Mechanical an Useful arts. Ancient and Modern Enamel.

The Year-Book of Facts in Science and Art
Exhibiting the Most Important discoveries and Improvements of the past year,
in mechanics and the useful arts; natural philosophy; electricity; chemistry; zoology and biology; geology and geography; meteorology and astronomy.
By John Timbs,
editor of "the Arcana of Science and Art."
David Bogue, Fleet Street,
Mr. Digby Wyatt has read to the Society of Arts, a paper "On the Art of Enamel, Ancient and Modern." After a description of the composition of pure Enamel and of the nature of the pigments usually employed to colour it, Mr. Wyatt proceeded to enumerate the six leading varieties which had been adopted at various periods in the history of the art to unite the vitreous paste with its metallic base, endeavouring as far as possible to describe each genus in the language of some contemporary authority. The first, or Byzantine process — which obtained throughout the Eastern Empire from probably the time of Justinian down to about the year 1300 — was illustrated from the particulars furnished by Theophilus, the celebrated artist-monk of the eleventh or twelfth century; and its chief peculiarity appeared to have been the formation of casements, or cavities, for the reception of the enamel by means of the gold filigree. The second, or early Limoges style — which was so much practised in that city from probably the eleventh century until the frightful siege and massacre by the Black Prince — was described from a comparison of the notices of Mr. Albert Way with those of MM. Petit, Dussieux, Pottier, and the Abbi Texier; and would seem to have substituted for the filigree compartments of the Byzantine mode excisions formed in the thick copperplate by the graver. The third, or early Italian mode — practised for probably some fifty years before the days of Ugolino Veri, the artist who executed the celebrated shrine in Orvieto Cathedral, in the year 1338, and carried by subsequent goldsmiths and enamellers down to the end of the sixteenth century — was detailed from descriptions given by Vasari and Benevenuto Cellini about the middle of that century. It appears to have held a midway position between the ancient "champ levé" or incised, and the painted enamels afterwards produced; consisting in engraving silver after the manner of medallic relief, and then floating over it with variously coloured transparent pastes. Benevenuto was said to have, if not invented, at least been the first to describe the improvement that took place about the beginning of the sixteenth century in the art, which constituted what Mr. Wyatt called jewellers' enamel. It consisted in using as a vehicle with the glass-powder employed to cover small gold or silver objects in the round "or in the highest relief," water in which pips of pears had been steeped. This held the paste in its place until vitrification took place, and was yet so delicate a cement as in no degree to interfere with the perfect purity of the enamel. The fifth, or "late Limoges" variety was described as having sprung at once, fully armed from the brain of that Jupiter of enamellers, Leonard Limousin, under the auspices of Francis the First; and differed from its predecessors chiefly in entirely covering the surface of the metal with an opaque paste, and then painting on that with transparent colours, regaining the effect of a translucent ground by applying silver leaf in particular situations, fastening it with a glass of colourless enamel, and then tinting over it. These peculiarities, as well as the "peinture grialtre" and touching with gold, were illus-trated from the manuscripts published by M. Maurice Ardent, of Limoges. This style appears to have dwindled into nonentity under the hands of the Nonailhers, a family who lived (they can scarcely be said to have flourished) during the latter part of the seventeenth century.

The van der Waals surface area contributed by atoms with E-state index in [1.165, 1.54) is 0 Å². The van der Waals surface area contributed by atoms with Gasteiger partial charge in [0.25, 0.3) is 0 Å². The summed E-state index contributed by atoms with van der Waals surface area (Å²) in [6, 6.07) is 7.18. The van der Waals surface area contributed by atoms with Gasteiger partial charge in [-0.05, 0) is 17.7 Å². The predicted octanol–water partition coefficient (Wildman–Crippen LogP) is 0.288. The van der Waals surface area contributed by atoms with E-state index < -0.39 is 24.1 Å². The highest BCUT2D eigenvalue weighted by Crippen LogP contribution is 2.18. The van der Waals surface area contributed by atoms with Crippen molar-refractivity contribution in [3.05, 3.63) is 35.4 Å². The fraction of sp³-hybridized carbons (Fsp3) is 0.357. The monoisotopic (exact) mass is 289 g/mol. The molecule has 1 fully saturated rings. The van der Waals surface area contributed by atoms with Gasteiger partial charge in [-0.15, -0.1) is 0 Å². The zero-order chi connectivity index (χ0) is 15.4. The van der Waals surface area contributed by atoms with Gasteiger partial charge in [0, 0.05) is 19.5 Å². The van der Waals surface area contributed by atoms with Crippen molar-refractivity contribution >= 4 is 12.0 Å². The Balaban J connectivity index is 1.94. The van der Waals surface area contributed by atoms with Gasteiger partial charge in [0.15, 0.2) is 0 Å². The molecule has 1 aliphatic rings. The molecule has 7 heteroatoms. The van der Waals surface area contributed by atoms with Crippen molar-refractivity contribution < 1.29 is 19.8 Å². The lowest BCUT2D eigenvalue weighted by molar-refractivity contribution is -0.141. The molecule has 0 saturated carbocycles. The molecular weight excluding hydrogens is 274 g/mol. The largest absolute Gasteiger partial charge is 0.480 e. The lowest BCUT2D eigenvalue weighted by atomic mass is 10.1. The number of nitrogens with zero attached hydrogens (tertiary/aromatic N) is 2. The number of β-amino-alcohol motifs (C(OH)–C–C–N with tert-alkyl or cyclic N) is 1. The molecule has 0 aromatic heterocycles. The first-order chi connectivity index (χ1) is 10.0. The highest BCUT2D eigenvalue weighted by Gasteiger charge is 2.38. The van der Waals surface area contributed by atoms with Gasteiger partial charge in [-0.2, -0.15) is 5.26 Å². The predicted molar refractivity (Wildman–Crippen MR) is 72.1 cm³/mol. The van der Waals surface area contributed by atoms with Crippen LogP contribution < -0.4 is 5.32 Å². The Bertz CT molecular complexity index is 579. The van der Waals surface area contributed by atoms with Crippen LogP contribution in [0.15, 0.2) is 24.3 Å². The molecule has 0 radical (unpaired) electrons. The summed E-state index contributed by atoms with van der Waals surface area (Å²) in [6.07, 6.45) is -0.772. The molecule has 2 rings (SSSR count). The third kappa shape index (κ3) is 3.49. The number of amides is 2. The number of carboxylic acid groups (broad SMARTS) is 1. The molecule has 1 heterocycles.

In connexion with the detail of the sixth and last process, the miniature style, honourable allusion was made to the labours of Sir Theodore de Meyerne and his connexion with Petitot, the principal and best known of this school of art. The improvements effected in this style would seem to have been a great enrichment of the palette by the addition of new pigments, the power of multiplying the number of firings, and graduating the succession of tints, their hardness and fusibility by the addition of fluxes, &c. Unhappily, the mystery which many selfish artists have thrown over their modes of procedure renders them exceedingly difficult to analyze or describe. Mr. Wyatt then gave a rapid sketch of the history of the art, and concluded by expressing an earnest hope that we may ere long adopt and fully carry out the whole practice of the Middle Ages.

Ei kommentteja :